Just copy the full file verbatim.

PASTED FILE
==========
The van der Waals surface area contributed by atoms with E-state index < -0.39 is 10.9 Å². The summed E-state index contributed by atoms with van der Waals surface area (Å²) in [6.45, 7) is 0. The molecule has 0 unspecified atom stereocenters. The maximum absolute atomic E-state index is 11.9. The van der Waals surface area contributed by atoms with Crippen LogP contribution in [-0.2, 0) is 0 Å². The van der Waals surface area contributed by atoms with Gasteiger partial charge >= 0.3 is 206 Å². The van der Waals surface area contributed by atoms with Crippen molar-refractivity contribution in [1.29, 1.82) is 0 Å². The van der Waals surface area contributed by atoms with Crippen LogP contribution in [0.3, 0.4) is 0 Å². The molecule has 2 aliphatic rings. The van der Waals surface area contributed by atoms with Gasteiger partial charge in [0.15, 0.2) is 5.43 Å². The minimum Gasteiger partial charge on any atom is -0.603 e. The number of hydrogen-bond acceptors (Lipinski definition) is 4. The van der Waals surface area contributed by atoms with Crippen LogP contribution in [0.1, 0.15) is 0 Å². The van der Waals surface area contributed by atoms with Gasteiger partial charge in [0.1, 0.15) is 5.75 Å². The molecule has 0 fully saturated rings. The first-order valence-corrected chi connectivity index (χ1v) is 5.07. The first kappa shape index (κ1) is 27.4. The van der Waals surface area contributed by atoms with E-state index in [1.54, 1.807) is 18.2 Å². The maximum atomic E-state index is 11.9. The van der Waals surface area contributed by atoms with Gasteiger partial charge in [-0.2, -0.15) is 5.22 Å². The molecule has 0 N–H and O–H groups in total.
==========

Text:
The van der Waals surface area contributed by atoms with E-state index < -0.39 is 10.9 Å². The summed E-state index contributed by atoms with van der Waals surface area (Å²) in [6.45, 7) is 0. The molecule has 0 unspecified atom stereocenters. The maximum absolute atomic E-state index is 11.9. The van der Waals surface area contributed by atoms with Crippen LogP contribution in [-0.2, 0) is 0 Å². The van der Waals surface area contributed by atoms with Gasteiger partial charge >= 0.3 is 206 Å². The van der Waals surface area contributed by atoms with Crippen molar-refractivity contribution in [1.29, 1.82) is 0 Å². The van der Waals surface area contributed by atoms with Crippen LogP contribution in [0.3, 0.4) is 0 Å². The molecule has 2 aliphatic rings. The van der Waals surface area contributed by atoms with Gasteiger partial charge in [0.15, 0.2) is 5.43 Å². The minimum Gasteiger partial charge on any atom is -0.603 e. The number of hydrogen-bond acceptors (Lipinski definition) is 4. The van der Waals surface area contributed by atoms with Crippen LogP contribution in [0.1, 0.15) is 0 Å². The van der Waals surface area contributed by atoms with Gasteiger partial charge in [0.1, 0.15) is 5.75 Å². The molecule has 0 fully saturated rings. The first-order valence-corrected chi connectivity index (χ1v) is 5.07. The first kappa shape index (κ1) is 27.4. The van der Waals surface area contributed by atoms with E-state index in [1.54, 1.807) is 18.2 Å². The maximum atomic E-state index is 11.9. The van der Waals surface area contributed by atoms with Gasteiger partial charge in [-0.2, -0.15) is 5.22 Å². The molecule has 0 N–H and O–H groups in total.